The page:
What to Consider When You're Looking at an Existing Franchise for Sale

In franchise terminology, an existing franchise for sale is called a "resale." Buying an established franchise can have some advantages over starting a new franchise from scratch, but it's essential that you consider a range of factors before taking the plunge. The potential benefits of buying an existing business could mean immediate cash flow, trained employees, a ready market, reduced startup time and an easier time getting financing. Franchise resales range from struggling to highly successful, and no matter where the franchise you're considering falls in this range, you will have an opportunity to capitalize if you know what to expect with each.

The first thing to consider when buying an established franchise is why the business is up for sale. Is the owner retiring, looking for a change or trying to get out from under debt? When you find out why an owner is selling, you'll find out some critical information about the franchise itself. You may find out the franchise owner just isn't cut out for the job and the business is struggling to get off the ground or you may find the franchise is doing quite well. Again, there is opportunity no matter how well, or poorly, a franchise is performing.

The owner of any franchise resale will put the most favorable spin on any information they provide, so it's also important to look to other sources such as franchisors, competitors, industry resources and, if possible, previous and current customers and employees. Most of the information about an existing franchise for sale will come from the owner and the more questions you ask, the more information you'll potentially receive. Here are some fundamental questions to get you started:

  • What is the motivation for selling?
  • What financial performance has the franchise had over the last few years?
  • What trends has the owner identified?
  • What is the status of the employees? 
  • If the franchise includes a physical location, what is the status of the real estate?
  • What is the brand presence in the service area?

The answers to these and other questions should give you a big-picture view of the franchise, but every answer should eventually be validated with documentation and other resources. A franchise owner may be unable or unwilling to provide certain answers, but the franchisor may be able to help you fill in the gaps. You can find out more about cleaning franchises for sale and new franchises on our franchise page.   

Determining the Value of a Cleaning Franchise for Sale

It's important to first understand that business valuation is not an exact science. If the existing franchise for sale is performing well, valuing the business can be fairly easy. By reviewing financial statements, you'll have information about net cash flow, which will include revenue, expenses and other relevant figures. The best valuation method is to use a multiple of the net cash flow to determine what kind of income you can expect. 

Keep in mind that many business owners run expenses through their business that may not be directly related to operating costs. Company cars, basketball seasonal tickets, entertainment and meals, unusually high owner salaries and a range of other expenses are not uncommon, but they are often not necessities either. By adding back any unnecessary expenses you will have a more accurate picture of the true net cash flow.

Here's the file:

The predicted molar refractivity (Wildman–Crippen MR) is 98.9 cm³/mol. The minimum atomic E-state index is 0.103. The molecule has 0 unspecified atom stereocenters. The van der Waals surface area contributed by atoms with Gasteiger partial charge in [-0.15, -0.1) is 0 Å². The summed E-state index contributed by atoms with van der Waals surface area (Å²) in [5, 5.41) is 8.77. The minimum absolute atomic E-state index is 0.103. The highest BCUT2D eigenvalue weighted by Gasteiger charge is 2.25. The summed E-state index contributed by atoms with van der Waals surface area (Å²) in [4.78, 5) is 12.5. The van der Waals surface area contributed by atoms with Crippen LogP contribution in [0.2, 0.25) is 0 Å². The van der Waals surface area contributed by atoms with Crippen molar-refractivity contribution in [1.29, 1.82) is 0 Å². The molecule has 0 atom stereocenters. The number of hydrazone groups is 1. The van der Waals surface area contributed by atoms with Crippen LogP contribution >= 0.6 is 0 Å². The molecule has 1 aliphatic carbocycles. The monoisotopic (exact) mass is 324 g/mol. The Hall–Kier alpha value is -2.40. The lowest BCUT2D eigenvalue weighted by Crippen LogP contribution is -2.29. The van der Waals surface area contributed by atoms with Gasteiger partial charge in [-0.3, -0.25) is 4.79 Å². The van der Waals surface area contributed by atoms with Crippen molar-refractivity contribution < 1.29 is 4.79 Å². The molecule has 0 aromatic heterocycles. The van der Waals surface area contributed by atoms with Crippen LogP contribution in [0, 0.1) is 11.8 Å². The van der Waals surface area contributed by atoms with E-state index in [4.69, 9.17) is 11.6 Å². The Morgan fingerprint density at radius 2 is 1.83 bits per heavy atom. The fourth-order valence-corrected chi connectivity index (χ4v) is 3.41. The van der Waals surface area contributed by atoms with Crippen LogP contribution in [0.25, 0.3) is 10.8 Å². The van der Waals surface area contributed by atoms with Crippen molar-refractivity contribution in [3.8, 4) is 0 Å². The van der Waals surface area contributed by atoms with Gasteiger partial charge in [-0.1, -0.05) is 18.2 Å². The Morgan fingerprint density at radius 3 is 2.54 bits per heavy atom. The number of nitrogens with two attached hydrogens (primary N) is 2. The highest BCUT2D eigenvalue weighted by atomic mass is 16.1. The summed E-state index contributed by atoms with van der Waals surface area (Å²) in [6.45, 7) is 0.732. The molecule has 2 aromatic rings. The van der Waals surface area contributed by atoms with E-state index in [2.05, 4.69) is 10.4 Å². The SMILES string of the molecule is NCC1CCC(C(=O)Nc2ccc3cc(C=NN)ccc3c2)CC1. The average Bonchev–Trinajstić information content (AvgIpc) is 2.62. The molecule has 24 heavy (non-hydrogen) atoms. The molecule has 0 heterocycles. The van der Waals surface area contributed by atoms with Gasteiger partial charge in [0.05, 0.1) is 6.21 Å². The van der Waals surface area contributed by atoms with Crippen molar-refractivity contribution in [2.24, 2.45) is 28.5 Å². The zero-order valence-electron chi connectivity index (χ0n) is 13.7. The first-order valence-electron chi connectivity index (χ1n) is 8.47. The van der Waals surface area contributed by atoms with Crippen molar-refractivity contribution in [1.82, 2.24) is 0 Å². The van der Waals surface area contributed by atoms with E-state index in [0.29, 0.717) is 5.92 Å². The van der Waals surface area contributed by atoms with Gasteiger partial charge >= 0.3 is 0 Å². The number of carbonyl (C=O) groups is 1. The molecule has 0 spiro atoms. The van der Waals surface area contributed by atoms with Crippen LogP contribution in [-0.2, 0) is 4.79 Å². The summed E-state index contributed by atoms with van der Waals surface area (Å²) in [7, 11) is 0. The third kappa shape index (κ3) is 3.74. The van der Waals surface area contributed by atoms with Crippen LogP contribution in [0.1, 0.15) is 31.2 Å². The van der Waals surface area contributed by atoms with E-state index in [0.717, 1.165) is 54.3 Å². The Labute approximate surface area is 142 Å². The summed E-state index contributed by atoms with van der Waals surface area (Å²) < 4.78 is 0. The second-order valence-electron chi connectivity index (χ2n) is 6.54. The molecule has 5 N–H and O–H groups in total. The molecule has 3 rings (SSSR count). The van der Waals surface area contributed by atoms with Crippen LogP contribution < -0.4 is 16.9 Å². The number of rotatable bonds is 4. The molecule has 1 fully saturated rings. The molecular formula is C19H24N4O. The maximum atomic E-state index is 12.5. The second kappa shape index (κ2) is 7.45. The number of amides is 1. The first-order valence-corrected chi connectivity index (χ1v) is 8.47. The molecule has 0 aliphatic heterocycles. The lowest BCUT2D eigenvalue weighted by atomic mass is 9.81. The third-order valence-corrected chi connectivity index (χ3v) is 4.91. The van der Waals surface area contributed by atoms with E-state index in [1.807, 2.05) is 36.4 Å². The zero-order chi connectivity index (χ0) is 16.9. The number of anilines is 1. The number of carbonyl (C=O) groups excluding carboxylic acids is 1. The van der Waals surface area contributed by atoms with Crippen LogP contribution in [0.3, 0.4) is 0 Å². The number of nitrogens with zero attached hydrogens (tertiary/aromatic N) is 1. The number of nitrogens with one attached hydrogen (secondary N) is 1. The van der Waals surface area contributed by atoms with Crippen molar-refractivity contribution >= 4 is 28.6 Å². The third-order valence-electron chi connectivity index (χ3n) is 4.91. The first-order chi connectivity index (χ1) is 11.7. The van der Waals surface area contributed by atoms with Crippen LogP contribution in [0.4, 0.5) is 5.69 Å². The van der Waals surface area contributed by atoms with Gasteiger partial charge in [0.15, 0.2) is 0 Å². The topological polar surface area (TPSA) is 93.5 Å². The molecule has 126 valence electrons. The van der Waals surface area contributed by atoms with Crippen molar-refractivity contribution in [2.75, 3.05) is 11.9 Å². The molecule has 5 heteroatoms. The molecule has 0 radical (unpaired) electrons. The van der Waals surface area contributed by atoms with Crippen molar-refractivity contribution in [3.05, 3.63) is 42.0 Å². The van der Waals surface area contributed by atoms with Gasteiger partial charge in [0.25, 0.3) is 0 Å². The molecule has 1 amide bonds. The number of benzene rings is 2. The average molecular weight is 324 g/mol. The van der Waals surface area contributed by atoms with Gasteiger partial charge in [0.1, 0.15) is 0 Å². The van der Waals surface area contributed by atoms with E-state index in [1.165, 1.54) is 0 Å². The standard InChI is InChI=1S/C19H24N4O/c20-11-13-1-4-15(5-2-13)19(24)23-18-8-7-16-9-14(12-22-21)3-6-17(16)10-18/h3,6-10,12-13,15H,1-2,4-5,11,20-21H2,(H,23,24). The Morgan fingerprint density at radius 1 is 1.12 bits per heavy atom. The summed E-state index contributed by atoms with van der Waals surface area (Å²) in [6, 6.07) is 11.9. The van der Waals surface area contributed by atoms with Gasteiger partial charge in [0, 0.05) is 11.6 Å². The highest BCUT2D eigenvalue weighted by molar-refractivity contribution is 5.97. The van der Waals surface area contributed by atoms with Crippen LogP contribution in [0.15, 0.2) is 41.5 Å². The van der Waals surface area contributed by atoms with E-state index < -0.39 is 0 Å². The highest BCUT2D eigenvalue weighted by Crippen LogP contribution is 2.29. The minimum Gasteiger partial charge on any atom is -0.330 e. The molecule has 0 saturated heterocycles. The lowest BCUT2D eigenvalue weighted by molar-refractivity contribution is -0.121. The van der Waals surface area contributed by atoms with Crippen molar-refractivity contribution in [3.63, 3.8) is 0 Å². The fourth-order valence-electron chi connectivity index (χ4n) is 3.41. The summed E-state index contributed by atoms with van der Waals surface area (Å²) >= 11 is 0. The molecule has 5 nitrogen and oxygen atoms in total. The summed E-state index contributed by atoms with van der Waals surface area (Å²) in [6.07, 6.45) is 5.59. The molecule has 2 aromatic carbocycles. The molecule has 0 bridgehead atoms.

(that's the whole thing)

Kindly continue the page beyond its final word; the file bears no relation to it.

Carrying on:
If the cleaning franchise for sale is not performing well, an accurate valuation will be harder to determine. The existing owner may have many good arguments about why the business isn't performing, but ultimately it comes down to whether you think a change in ownership will improve the performance. If you've consulted with the franchisor, you may find that the owner hasn't been running their business according to the franchise system. This deviation from a proven system may be the primary reason for poor performance. Comparing the franchise in question to other franchises in similar locations and finding that they are experiencing success should give you the confidence to continue your valuation. 

You can expect to pay a premium for an existing cleaning franchise for sale, sometimes up to 30% more than investing in a new franchise. If that "premium" is warranted with financial data, then it may well be worth it to invest in an established business. Otherwise, you may want to consider opening a new cleaning franchise with the franchisor instead of the resale. Regardless of a franchises current performance, taking the time to cover all your bases and arriving at a fair valuation will minimize your risk. 

Even with due diligence, you will need an attorney experienced in business purchase agreements to guide you if you're buying into an existing franchise. Buying an established franchise isn't overly complicated, but a good attorney will identify a range of protections you may not know about and help you decipher some of the financials. 

Finding an existing franchise for sale can be a great way to jump right into the franchise industry. You could find a cleaning franchise for sale that has a solid customer base, a great reputation and a promising future, or you could potentially turn around an underperforming franchise. To find out more about existing and new cleaning franchises with an established franchisor, request franchising information from The Maids and find the opportunity you've been looking for.